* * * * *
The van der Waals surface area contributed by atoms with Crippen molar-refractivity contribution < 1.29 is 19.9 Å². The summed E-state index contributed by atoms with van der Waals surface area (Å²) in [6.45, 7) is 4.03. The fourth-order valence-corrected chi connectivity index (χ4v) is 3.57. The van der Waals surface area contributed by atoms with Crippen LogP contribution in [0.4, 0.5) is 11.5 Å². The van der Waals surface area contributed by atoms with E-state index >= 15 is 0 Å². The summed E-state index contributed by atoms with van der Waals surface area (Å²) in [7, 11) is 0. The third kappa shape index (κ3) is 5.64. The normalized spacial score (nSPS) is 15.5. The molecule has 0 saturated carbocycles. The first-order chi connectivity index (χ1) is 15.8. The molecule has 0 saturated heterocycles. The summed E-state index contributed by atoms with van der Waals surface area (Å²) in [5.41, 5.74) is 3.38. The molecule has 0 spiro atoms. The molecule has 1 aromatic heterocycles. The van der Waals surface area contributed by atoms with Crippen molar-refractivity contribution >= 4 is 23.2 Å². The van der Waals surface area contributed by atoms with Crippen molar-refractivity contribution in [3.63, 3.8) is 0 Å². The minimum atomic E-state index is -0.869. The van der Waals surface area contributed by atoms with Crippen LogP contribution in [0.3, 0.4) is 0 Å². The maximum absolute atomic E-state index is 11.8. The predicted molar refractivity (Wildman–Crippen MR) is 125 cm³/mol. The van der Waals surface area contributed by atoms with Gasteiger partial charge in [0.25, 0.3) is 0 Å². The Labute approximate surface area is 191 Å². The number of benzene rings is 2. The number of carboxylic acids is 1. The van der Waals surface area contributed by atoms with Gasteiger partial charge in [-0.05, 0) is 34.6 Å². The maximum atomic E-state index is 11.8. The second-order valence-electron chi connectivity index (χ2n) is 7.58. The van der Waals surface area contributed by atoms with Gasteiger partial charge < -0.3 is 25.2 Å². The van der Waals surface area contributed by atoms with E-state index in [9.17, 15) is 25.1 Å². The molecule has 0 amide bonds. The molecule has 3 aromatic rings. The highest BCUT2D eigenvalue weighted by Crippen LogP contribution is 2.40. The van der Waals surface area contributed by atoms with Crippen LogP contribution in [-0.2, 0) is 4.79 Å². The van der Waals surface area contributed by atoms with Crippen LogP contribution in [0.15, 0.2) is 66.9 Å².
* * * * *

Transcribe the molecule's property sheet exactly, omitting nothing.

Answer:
The van der Waals surface area contributed by atoms with Crippen molar-refractivity contribution < 1.29 is 19.9 Å². The summed E-state index contributed by atoms with van der Waals surface area (Å²) in [6.45, 7) is 4.03. The fourth-order valence-corrected chi connectivity index (χ4v) is 3.57. The van der Waals surface area contributed by atoms with Crippen LogP contribution in [0.4, 0.5) is 11.5 Å². The van der Waals surface area contributed by atoms with E-state index >= 15 is 0 Å². The summed E-state index contributed by atoms with van der Waals surface area (Å²) in [7, 11) is 0. The third kappa shape index (κ3) is 5.64. The normalized spacial score (nSPS) is 15.5. The molecule has 0 saturated carbocycles. The first-order chi connectivity index (χ1) is 15.8. The molecule has 0 saturated heterocycles. The summed E-state index contributed by atoms with van der Waals surface area (Å²) in [5.41, 5.74) is 3.38. The molecule has 0 spiro atoms. The molecule has 1 aromatic heterocycles. The van der Waals surface area contributed by atoms with Crippen molar-refractivity contribution >= 4 is 23.2 Å². The van der Waals surface area contributed by atoms with Crippen molar-refractivity contribution in [3.63, 3.8) is 0 Å². The minimum atomic E-state index is -0.869. The van der Waals surface area contributed by atoms with Crippen LogP contribution in [0.3, 0.4) is 0 Å². The maximum absolute atomic E-state index is 11.8. The predicted molar refractivity (Wildman–Crippen MR) is 125 cm³/mol. The van der Waals surface area contributed by atoms with Gasteiger partial charge in [0.25, 0.3) is 0 Å². The Labute approximate surface area is 191 Å². The number of benzene rings is 2. The number of carboxylic acids is 1. The van der Waals surface area contributed by atoms with Gasteiger partial charge in [-0.05, 0) is 34.6 Å². The maximum atomic E-state index is 11.8. The second-order valence-electron chi connectivity index (χ2n) is 7.58. The van der Waals surface area contributed by atoms with Gasteiger partial charge < -0.3 is 25.2 Å². The van der Waals surface area contributed by atoms with E-state index in [9.17, 15) is 25.1 Å². The molecule has 0 amide bonds. The molecule has 3 aromatic rings. The highest BCUT2D eigenvalue weighted by Crippen LogP contribution is 2.40. The van der Waals surface area contributed by atoms with Crippen LogP contribution in [-0.2, 0) is 4.79 Å². The van der Waals surface area contributed by atoms with Crippen LogP contribution in [0.15, 0.2) is 66.9 Å².